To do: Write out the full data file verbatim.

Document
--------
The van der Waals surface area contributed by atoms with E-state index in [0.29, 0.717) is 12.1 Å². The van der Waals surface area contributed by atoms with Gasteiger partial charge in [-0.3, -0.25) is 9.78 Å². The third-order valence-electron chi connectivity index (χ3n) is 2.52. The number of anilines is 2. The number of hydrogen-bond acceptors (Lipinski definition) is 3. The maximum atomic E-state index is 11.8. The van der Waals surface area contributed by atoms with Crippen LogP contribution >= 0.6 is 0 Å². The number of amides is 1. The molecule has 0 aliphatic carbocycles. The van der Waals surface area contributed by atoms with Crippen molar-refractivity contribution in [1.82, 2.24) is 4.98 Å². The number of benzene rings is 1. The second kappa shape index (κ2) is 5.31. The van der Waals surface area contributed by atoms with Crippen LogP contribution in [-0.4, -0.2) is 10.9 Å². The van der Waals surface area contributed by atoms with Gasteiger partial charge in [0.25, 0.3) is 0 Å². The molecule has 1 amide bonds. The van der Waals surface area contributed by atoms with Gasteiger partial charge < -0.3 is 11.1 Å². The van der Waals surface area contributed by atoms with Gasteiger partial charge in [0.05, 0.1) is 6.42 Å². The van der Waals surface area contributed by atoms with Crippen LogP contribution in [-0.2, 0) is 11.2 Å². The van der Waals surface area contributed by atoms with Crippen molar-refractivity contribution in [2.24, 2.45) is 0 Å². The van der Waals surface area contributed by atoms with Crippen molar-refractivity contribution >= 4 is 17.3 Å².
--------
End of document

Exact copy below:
The van der Waals surface area contributed by atoms with E-state index in [0.29, 0.717) is 12.1 Å². The van der Waals surface area contributed by atoms with Gasteiger partial charge in [-0.3, -0.25) is 9.78 Å². The third-order valence-electron chi connectivity index (χ3n) is 2.52. The number of anilines is 2. The number of hydrogen-bond acceptors (Lipinski definition) is 3. The maximum atomic E-state index is 11.8. The van der Waals surface area contributed by atoms with Crippen LogP contribution >= 0.6 is 0 Å². The number of amides is 1. The molecule has 0 aliphatic carbocycles. The van der Waals surface area contributed by atoms with Crippen molar-refractivity contribution in [1.82, 2.24) is 4.98 Å². The number of benzene rings is 1. The second kappa shape index (κ2) is 5.31. The van der Waals surface area contributed by atoms with Crippen LogP contribution in [-0.4, -0.2) is 10.9 Å². The van der Waals surface area contributed by atoms with Gasteiger partial charge in [0.25, 0.3) is 0 Å². The molecule has 1 amide bonds. The van der Waals surface area contributed by atoms with Gasteiger partial charge < -0.3 is 11.1 Å². The van der Waals surface area contributed by atoms with Gasteiger partial charge in [0.05, 0.1) is 6.42 Å². The van der Waals surface area contributed by atoms with Crippen LogP contribution in [-0.2, 0) is 11.2 Å². The van der Waals surface area contributed by atoms with Crippen molar-refractivity contribution in [2.24, 2.45) is 0 Å². The van der Waals surface area contributed by atoms with Crippen molar-refractivity contribution >= 4 is 17.3 Å².